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Front. Psychol.
Sec. Psychology for Clinical Settings
Volume 15 - 2024 | doi: 10.3389/fpsyg.2024.1388347
This article is part of the Research Topic Clinical Hypnosis View all 19 articles

Cognitive Simulation along with Neural Adaptation Explain Effects of Suggestions: A Novel Theoretical Framework

Provisionally accepted
  • 1 University of Münster, Münster, Germany
  • 2 Humboldt University of Berlin, Berlin, Baden-Wurttemberg, Germany
  • 3 Charité University Medicine Berlin, Berlin, Baden-Wurttemberg, Germany
  • 4 Binghamton University, Binghamton, New York, United States
  • 5 Zhejiang Normal University, Jinhua, Zhejiang Province, China
  • 6 Hong Kong Baptist University, Kowloon, Hong Kong, SAR China
  • 7 National University of Malaysia, Bangi, Selangor Darul Ehsan, Malaysia

The final, formatted version of the article will be published soon.

    Hypnosis is an effective intervention with proven efficacy that is employed in clinical settings and for investigating various cognitive processes. Despite their practical success, no consensus exists regarding the mechanisms underlying well-established hypnotic phenomena. Here, we suggest a new framework called the Simulation-Adaptation Theory of Hypnosis (SATH). SATH expands the predictive coding framework by focusing on (a) redundancy elimination in generative models using intrinsically generated prediction errors, (b) adaptation due to amplified or prolonged neural activity, and (c) using internally generated predictions as a venue for learning new associations. The core of our treatise is that simulating proprioceptive, interoceptive, and exteroceptive signals, along with the top-down attenuation of the precision of sensory prediction errors due to neural adaptation, can explain objective and subjective hypnotic phenomena. Based on these postulations, we offer mechanistic explanations for critical categories of direct verbal suggestions, including (1) direct-ideomotor, (2) challenge ideomotor, (3) perceptual, and (4) cognitive suggestions. Notably, we argue that besides explaining objective responses, SATH accounts for the subjective effects of suggestions, i.e., the change in the sense of agency and reality. Finally, we discuss individual differences in hypnotizability and how SATH accommodates them. We believe that SATH is exhaustive and parsimonious in its scope, can explain a wide range of hypnotic phenomena without contradiction, and provides a host of testable predictions for future research.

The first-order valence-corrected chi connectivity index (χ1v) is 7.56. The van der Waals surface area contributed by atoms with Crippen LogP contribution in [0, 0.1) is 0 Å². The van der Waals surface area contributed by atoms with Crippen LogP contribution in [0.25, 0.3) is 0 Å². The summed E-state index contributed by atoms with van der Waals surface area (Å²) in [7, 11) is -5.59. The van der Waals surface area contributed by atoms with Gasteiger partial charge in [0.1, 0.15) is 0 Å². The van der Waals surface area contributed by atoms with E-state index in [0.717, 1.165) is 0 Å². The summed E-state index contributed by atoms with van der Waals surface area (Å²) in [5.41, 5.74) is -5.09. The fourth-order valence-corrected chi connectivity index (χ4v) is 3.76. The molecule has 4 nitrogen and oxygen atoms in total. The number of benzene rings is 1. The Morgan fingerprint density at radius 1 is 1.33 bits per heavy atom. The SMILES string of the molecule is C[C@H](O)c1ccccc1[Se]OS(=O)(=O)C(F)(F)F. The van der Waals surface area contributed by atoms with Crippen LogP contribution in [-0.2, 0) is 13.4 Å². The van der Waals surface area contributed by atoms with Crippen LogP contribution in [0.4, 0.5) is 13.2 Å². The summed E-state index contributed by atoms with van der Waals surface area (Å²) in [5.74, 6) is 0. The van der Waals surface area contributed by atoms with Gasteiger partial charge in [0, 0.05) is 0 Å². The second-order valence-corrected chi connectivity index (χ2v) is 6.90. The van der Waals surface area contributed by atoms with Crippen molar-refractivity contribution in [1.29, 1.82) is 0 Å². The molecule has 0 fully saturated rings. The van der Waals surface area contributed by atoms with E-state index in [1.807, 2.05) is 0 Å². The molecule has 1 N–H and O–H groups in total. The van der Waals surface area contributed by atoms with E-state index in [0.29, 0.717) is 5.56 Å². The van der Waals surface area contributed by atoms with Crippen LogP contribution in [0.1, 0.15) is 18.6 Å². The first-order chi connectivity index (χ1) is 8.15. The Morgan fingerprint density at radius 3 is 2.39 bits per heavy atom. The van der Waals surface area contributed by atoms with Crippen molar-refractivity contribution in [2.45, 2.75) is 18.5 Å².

Keywords: Hypnotic suggestions, Hypnosis, suggestibility, cognitive simulation, Sensory adaption, Learning, predictive coding model

    Received: 19 Feb 2024; Accepted: 30 Apr 2024.

    Copyright: © 2024 Zahedi, Lynn and Sommer. This is an open-access article distributed under the terms of the Creative Commons Attribution License (CC BY). The use, distribution or reproduction in other forums is permitted, provided the original author(s) or licensor are credited and that the original publication in this journal is cited, in accordance with accepted academic practice. No use, distribution or reproduction is permitted which does not comply with these terms.

    * Correspondence: Anoushiravan Zahedi, University of Münster, Münster, Germany

    Disclaimer: All claims expressed in this article are solely those of the authors and do not necessarily represent those of their affiliated organizations, or those of the publisher, the editors and the reviewers. Any product that may be evaluated in this article or claim that may be made by its manufacturer is not guaranteed or endorsed by the publisher.